Lorene is the first Asian Canadian vice president for the BC Government and Service Employees’ Union (BCGEU), and is in her third term since first being elected in 2005.
Lorene is a past chair of the BCGEU’s environment committee and works closely with the union’s staff and members on environmental issues. Lorene is also a member of the Sustainable Communities Initiative Advisory Committee, Climate Justice Project Team and a member of the BC Federation of Labour Executive Council and the Canadian Labour Congress’s Human Rights Committee.
As well as being a union spokesperson, Lorene has authored articles on a range of topics including health care, education, child care, poverty, human rights, food security, migrant workers, social media, and the Canadian Labour International Film Festival (CLiFF).
Lorene has a BA (UBC) and is a strong advocate of life-long learning. She contributes to the process by facilitating training events within the labour movement and community. She is a part of a multi-union design team that created a climate change workshop for union educators across Canada.
Lorene is a fourth generation British Columbian whose family migrated from Japan in the 1800’s and 1906. Her family’s roots are close to environmental issues from food security to protection of fish habitat (T Buck Suzuki).
Richard Overstall, Barrister & Solicitor, Buri, Overstall, Smithers – on board since September 2009
Richard Overstall practices in Smithers, British Columbia with a particular interest in land-use, environmental and aboriginal law.
He received an undergraduate degree in geology and worked for a decade as a mineral exploration geologist in Ireland and western Canada. While subsequently working at farms, sawmills and construction in northwestern BC, he developed a penchant for public interest environmental work. He contributed research and strategic advice to local groups opposing Alcan’s Kemano project, seeking more sustainable logging practices, and seeking less polluting mining practices.
In the mid-1980s, Richard began work with the Gitxsan and Wet’suwet’en peoples, including coordination of the scientific evidence in the Delgamuukw trial, and advice on the subsequent settlement and treaty negotiations, particularly in the areas of forest and land use. He also helped design a restorative justice program based on indigenous law and practices, as well as education and training programs in fisheries, wildlife surveys and forest ecology. He helped produce and write scripts for two documentary films on the Gitxsan land claim struggle.
Richard obtained his law degree from the University of Victoria in 2000. His general practice has included litigation and policy advice on pesticide judicial reviews, contaminated sites, aboriginal fishing rights, land-use plan negotiations, forest-use practices, and establishing a public-private land-use plan monitoring trust.
He has published peer-reviewed articles on the use and misuse of DNA evidence in criminal trials, the use of the trust as a legal device to reconcile indigenous and western legal orders, and the concept of property in indigenous law as it relates to land and to so-called cultural property. He is currently investigating the close similarity between the legal orders extant in Northwest Europe in the first millennium AD and those on the Northwest Coast of America in the second millennium AD.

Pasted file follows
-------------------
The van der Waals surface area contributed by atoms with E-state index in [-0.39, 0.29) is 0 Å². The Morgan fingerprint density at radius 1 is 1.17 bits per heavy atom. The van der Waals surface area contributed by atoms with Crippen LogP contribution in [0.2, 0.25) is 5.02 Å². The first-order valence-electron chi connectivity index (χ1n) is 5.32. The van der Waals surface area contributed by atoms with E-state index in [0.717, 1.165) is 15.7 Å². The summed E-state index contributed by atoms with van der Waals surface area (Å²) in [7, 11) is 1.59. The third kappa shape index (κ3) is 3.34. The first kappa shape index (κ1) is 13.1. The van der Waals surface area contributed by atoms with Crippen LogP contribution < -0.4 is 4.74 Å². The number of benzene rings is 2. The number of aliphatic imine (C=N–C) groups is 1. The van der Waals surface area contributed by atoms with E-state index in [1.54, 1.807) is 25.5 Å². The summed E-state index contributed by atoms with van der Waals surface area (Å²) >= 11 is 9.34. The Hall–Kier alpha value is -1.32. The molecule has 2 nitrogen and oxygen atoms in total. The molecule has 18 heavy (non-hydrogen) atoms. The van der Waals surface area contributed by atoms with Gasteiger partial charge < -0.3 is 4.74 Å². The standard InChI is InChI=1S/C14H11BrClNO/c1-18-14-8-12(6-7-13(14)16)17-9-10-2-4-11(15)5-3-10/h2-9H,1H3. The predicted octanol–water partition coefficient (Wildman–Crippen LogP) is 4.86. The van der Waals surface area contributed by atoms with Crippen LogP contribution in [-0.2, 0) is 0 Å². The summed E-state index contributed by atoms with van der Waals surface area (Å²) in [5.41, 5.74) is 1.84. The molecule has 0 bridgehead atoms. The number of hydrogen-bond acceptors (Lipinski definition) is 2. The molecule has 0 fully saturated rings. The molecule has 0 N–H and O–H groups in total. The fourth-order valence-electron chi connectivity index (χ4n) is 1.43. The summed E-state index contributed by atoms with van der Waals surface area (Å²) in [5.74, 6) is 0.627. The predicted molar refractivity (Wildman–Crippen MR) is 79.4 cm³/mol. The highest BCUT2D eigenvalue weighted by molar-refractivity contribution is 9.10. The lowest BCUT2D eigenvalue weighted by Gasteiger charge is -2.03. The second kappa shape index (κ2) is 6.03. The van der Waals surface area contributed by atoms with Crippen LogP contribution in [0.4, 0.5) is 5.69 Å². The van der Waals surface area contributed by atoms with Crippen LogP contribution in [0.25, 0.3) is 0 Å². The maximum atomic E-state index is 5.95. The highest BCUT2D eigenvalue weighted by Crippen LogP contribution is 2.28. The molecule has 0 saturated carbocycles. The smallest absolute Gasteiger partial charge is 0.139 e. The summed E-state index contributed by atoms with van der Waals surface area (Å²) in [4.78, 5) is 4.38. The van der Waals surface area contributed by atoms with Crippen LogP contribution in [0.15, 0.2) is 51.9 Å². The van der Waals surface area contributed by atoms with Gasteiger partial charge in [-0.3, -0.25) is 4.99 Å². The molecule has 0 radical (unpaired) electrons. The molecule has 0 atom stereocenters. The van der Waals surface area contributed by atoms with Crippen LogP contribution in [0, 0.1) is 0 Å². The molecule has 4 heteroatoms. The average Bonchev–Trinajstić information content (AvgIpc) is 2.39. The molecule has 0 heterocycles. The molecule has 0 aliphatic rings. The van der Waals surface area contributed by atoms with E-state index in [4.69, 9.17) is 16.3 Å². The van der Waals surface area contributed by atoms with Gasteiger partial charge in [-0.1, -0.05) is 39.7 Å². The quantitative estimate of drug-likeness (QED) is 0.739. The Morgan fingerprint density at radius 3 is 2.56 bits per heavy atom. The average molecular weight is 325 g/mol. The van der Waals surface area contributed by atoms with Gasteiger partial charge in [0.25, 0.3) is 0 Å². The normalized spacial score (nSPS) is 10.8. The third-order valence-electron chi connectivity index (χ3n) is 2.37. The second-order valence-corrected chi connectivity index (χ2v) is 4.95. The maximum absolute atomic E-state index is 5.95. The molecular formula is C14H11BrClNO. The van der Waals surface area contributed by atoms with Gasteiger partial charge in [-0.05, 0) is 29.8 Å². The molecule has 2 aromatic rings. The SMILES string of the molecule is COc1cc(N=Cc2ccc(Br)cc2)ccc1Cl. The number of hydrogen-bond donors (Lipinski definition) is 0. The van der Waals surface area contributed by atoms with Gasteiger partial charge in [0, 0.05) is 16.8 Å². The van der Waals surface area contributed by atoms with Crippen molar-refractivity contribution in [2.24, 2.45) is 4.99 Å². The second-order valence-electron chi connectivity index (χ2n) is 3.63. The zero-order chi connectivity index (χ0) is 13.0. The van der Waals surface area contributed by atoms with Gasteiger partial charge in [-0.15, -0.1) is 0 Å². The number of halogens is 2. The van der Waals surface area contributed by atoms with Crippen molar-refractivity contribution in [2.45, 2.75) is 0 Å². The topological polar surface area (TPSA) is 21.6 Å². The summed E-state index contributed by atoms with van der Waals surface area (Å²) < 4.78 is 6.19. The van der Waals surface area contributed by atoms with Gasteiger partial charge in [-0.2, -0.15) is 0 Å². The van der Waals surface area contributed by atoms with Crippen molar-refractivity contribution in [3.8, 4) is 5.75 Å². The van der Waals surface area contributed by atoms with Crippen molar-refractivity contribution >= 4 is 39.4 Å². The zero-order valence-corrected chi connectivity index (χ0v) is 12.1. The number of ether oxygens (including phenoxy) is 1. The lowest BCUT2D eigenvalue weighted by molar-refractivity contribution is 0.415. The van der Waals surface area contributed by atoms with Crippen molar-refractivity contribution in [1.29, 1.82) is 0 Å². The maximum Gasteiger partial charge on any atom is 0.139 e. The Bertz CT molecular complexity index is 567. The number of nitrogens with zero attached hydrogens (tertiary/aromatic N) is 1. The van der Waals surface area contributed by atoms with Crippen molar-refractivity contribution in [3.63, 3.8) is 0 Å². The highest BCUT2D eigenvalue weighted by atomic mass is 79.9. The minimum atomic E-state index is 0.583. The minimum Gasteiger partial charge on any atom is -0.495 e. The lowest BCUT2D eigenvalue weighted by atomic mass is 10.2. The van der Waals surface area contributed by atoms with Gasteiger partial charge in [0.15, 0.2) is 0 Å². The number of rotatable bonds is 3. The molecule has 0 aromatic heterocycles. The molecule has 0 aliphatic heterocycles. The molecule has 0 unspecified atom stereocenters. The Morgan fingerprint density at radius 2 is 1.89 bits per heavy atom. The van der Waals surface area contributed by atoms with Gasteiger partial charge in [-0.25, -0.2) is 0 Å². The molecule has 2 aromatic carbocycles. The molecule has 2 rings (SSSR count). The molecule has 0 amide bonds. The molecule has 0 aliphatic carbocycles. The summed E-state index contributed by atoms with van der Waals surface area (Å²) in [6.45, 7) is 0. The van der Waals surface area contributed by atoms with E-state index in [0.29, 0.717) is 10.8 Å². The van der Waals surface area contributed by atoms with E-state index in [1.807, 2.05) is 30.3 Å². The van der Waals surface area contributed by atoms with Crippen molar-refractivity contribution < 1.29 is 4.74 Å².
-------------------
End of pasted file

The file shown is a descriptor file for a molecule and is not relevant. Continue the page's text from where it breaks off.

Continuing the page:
Christine Scotnicki - on board since September 2012
Christine Scotnicki grew up in Edmonton and obtained her BA from the University of Alberta in 1983. She has practiced law in the interests of Indigenous peoples since attending the University of Victoria law school and being called to the bar in 1989. She resides in Victoria, B.C.
After several years working with a downtown Vancouver firm providing general legal services primarily to Bands, Tribal Councils, and several national Aboriginal organizations, Christine began working with the-then Gitksan & Wet’suwet’en Tribal Council in early 1991.
She became in-house counsel with the Gitxsan Chiefs in November, 1994 and was involved with negotiations at the provincial and federal level as the Chiefs implemented several governance initiatives, notably for community-based self-government, health services, and child welfare. She advised the Chiefs in treaty negotiations in the post-Delgamuukw era.
From 1994 until 1997, Christine practiced law part- time while partnering with 2 other women to establish a neighbourhood garden centre on Vancouver’s east side. Nearly 20 years (and several changes of ownership) later, Figaro’s Garden continues to serve the Commercial Drive neighbourhood.
Since late 2003, Christine has worked for the Gitksan Watershed Authorities and Skeena Fisheries Commission. GWA is the Gitxsan fisheries program and SFC acts on behalf of its member Nations the Gitxsan, Gitanyow, Wet’suwet’en, Lake Babine, and Tsimshian First Nations for fisheries and other natural resource issues along the Skeena River. With increasing development pressures on the territories of the SFC First Nations, her work has increasingly involved issues at the intersection of Aboriginal and environmental law.
Cheryl Sharvit, Barrister & Solicitor - on board since September 2006.